Maintaining the right degree of movement will enable you to make use of the ‘chest bump’ technique which can give you extra kick in your lift, without ‘cheating’ and using your legs as in a ‘push press’.


Improve your thoracic mobility by regularly getting a field hockey/lacrosse ball stuck into your pecs, traps and rhomboids and foam rolling your lats.


Also use a foam roller or two tennis balls taped together to do ‘thoracic sit ups’.


Position one ball either side of your spine and perform a sit up motion to maintain movement of the vertebrae.


Do 5-10 reps at each vertebrae.


Scapulae stability and movement


Related to thoracic mobility is good movement of the scapulae (shoulder blades).


Perform 2 x 20 Wall Angels before each pressing session, focusing on retracting the shoulder blades as you do it.


Add lying overhead pullovers to your training session to strengthen serratus anterior which facilitates correct scapula movement and helps stabilize them.


Lie on your back holding 1 dumbbell between both hands.


Retract your shoulder blades, pinning them to the floor.


Maintaining this tightness, slowly lower the dumbbell from above your face to the floor behind you taking 4-5 seconds to do so.


As you graze the floor, pull from just under your shoulder blades to activate the movement and bring the dumbbell back above your face.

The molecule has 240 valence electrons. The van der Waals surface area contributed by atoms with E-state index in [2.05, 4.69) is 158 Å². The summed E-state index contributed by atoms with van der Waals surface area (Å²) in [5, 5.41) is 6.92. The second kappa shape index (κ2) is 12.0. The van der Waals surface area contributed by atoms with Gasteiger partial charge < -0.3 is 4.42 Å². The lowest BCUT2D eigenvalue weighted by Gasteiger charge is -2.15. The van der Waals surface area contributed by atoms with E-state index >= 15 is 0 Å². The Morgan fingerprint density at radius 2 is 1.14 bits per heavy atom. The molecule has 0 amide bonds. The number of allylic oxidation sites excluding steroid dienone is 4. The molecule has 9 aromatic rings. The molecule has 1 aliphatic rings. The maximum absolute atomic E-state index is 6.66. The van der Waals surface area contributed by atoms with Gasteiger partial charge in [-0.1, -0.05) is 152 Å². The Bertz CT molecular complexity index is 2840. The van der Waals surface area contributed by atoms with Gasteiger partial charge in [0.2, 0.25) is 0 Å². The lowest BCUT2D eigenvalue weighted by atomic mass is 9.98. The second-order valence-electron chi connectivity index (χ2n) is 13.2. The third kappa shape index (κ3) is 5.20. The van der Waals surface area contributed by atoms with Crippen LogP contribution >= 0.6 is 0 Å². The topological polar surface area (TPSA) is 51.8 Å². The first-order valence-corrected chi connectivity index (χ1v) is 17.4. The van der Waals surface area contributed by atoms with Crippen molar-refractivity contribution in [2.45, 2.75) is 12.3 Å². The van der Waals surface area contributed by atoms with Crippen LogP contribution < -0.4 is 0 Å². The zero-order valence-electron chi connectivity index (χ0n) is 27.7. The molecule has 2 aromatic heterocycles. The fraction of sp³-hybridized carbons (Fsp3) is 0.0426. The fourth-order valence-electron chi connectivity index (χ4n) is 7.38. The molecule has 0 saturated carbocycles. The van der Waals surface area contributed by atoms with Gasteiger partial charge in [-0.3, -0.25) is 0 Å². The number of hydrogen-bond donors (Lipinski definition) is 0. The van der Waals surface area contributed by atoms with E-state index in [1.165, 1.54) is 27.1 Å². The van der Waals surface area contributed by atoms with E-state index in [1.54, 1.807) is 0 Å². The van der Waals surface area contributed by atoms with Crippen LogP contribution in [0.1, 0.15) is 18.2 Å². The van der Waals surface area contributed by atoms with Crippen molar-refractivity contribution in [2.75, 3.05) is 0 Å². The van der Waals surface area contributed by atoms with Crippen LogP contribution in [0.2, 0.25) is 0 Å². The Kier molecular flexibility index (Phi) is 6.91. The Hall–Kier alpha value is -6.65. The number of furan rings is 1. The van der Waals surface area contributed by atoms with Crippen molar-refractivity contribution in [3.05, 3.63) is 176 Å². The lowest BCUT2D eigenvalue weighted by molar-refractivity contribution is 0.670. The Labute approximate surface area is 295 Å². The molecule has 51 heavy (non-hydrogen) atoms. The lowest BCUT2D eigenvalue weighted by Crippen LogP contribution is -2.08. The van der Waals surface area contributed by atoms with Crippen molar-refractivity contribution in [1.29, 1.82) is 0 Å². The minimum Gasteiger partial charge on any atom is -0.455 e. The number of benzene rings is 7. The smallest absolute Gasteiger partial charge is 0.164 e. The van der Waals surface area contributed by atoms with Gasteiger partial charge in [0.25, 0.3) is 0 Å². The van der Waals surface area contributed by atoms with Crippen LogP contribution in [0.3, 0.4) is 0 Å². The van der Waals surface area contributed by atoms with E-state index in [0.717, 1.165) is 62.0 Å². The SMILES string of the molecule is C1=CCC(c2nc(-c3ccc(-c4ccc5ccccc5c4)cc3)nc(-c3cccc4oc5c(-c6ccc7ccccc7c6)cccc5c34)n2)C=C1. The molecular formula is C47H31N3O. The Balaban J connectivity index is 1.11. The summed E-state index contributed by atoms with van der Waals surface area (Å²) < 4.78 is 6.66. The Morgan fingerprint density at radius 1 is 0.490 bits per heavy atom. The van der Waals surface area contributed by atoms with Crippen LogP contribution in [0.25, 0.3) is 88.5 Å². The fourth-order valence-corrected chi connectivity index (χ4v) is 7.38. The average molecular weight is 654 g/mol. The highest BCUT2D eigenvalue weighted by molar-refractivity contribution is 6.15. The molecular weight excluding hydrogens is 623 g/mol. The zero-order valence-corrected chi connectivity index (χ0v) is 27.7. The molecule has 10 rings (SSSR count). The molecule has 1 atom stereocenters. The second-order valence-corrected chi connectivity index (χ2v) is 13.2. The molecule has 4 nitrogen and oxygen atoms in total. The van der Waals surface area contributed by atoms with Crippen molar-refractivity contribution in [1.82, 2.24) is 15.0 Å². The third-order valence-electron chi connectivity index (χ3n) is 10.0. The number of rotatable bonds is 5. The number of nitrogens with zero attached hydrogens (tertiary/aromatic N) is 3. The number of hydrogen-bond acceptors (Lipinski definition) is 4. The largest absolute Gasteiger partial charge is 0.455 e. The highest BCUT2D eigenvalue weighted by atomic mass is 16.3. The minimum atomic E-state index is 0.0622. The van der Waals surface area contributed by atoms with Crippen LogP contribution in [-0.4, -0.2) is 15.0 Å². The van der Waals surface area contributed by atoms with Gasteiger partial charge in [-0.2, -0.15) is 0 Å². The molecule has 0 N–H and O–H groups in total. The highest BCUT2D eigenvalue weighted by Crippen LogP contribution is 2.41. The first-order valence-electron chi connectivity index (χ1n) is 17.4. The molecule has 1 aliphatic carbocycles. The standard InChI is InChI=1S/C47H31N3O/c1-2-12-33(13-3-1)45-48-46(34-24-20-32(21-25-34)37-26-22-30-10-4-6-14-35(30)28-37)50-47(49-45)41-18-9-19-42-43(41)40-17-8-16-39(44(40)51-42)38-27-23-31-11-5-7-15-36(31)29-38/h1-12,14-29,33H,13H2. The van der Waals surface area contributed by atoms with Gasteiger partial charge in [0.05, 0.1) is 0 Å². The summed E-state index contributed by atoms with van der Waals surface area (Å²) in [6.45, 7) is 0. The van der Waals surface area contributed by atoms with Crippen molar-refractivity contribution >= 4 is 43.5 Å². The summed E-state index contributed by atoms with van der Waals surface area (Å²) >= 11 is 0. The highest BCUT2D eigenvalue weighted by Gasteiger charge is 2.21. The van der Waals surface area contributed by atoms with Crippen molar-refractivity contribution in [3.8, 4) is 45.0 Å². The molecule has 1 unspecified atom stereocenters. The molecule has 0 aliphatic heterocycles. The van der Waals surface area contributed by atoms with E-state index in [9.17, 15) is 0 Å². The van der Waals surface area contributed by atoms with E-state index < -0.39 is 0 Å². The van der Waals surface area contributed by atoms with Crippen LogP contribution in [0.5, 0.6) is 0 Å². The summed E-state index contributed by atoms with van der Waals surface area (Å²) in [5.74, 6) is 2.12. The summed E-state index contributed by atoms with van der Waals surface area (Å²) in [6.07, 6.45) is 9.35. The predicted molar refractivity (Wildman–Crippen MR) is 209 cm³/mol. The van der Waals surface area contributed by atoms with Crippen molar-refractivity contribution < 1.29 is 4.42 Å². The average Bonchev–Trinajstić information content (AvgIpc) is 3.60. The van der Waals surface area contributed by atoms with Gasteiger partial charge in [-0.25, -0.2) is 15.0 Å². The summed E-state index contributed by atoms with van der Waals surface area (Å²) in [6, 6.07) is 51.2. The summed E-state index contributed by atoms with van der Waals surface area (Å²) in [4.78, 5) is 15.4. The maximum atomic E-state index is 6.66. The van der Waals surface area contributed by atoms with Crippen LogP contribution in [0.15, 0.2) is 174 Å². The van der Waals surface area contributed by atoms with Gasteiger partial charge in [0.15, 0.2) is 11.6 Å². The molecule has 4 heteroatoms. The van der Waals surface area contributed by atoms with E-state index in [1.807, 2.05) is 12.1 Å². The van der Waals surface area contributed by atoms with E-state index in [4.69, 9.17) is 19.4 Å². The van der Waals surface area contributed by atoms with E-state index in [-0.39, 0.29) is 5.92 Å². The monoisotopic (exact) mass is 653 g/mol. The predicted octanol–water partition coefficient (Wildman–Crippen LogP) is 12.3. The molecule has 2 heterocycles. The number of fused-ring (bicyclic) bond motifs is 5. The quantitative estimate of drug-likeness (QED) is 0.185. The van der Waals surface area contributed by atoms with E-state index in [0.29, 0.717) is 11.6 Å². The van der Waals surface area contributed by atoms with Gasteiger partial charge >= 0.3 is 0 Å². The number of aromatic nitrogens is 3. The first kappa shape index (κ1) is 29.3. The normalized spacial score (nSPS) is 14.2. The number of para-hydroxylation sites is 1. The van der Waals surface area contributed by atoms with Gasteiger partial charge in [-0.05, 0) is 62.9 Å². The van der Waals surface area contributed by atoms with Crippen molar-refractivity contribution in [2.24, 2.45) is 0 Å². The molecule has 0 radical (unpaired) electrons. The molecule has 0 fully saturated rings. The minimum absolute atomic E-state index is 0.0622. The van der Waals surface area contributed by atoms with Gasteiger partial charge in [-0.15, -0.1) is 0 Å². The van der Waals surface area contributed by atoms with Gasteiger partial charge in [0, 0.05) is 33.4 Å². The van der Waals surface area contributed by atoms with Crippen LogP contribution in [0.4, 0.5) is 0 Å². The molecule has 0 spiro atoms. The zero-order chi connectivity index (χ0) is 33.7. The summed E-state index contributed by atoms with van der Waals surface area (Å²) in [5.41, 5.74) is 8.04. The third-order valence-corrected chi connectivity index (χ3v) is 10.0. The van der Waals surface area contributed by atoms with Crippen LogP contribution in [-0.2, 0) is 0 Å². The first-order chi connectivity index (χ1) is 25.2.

Perform 3 sets of 10-12 reps.


Farmer walks


Finally, we need to get your oblique muscles strong if you want to improve your single arm pressing strength.


A great way to do this is with single arm farmer walks.


Take a heavy dumbbell or kettlebell and walk 40-80m holding the DB in one hand.


Feel how the opposite side of your body has to lock on tight to stop you tipping over.


These same muscles will come into play when you try to press a heavy weight over head with one arm.


Overload hold


Often it is the uncertainty of holding a heavy weight overhead which lets us down.


To develop the belief you can hold it, perform 2-3 sets of overhead holds for time.


Get the weight you want to use (or even heavier) up to the lockout position by performing a push press or jerk, using your legs.


Hold the lockout position for 45-60 seconds focusing on all the pointers given above.


Bring the weight down safely at the end, or if using a barbell and you have suitable flooring, drop the weight from the lock out to avoid strain on the shoulders.


Switch Up Your Sets


Sometimes doing straight sets leads to plateau’s and you want to switch things up.


Similar to ‘clusters’ which I like to use occasionally to bring up squats, pressing strength reacts well to ‘ladder’ training.


Let’s say you can press 20kg for 6-7 reps with each arm.


Instead of doing say 4 sets of 6 we’re going to use an ascending ladder.


1 rep with right arm 1 rep with left arm NO REST

2 reps with right, 2 reps with left NO REST


We’ll continue to build as close to 1, 2, 3, 4, 5 on each arm as we can and repeat for 4-5 sets.


This increases the volume used on each arm with a given weight which you would normally only do for your 6-7 reps.


Going forward


Make these drills an integral part of your training week and you will see your overhead stress increase dramatically over a period of weeks or months.


It involves a combination of taking the brakes off and putting the accelerator down to make sure you keep making progress!